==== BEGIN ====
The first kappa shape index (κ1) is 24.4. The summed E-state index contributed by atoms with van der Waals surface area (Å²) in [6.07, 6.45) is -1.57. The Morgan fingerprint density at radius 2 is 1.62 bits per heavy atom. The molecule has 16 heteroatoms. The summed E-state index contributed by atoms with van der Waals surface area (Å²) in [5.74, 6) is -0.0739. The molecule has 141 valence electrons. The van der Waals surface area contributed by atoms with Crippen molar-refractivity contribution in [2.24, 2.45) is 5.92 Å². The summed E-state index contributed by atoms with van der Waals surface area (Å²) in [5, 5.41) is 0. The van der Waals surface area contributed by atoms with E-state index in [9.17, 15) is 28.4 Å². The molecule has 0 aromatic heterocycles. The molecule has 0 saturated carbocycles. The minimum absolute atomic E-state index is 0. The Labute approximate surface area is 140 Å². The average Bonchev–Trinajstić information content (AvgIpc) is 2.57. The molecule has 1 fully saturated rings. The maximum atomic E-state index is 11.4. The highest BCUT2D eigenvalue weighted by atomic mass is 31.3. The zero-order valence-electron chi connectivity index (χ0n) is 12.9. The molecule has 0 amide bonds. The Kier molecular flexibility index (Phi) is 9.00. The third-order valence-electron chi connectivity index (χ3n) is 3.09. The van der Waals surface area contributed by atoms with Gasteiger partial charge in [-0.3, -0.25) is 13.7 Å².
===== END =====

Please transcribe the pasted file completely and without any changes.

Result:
The first kappa shape index (κ1) is 24.4. The summed E-state index contributed by atoms with van der Waals surface area (Å²) in [6.07, 6.45) is -1.57. The Morgan fingerprint density at radius 2 is 1.62 bits per heavy atom. The molecule has 16 heteroatoms. The summed E-state index contributed by atoms with van der Waals surface area (Å²) in [5.74, 6) is -0.0739. The molecule has 141 valence electrons. The van der Waals surface area contributed by atoms with Crippen molar-refractivity contribution in [2.24, 2.45) is 5.92 Å². The summed E-state index contributed by atoms with van der Waals surface area (Å²) in [5, 5.41) is 0. The van der Waals surface area contributed by atoms with E-state index in [9.17, 15) is 28.4 Å². The molecule has 0 aromatic heterocycles. The molecule has 0 saturated carbocycles. The minimum absolute atomic E-state index is 0. The Labute approximate surface area is 140 Å². The average Bonchev–Trinajstić information content (AvgIpc) is 2.57. The molecule has 1 fully saturated rings. The maximum atomic E-state index is 11.4. The highest BCUT2D eigenvalue weighted by atomic mass is 31.3. The zero-order valence-electron chi connectivity index (χ0n) is 12.9. The molecule has 0 amide bonds. The Kier molecular flexibility index (Phi) is 9.00. The third-order valence-electron chi connectivity index (χ3n) is 3.09. The van der Waals surface area contributed by atoms with Gasteiger partial charge in [-0.3, -0.25) is 13.7 Å².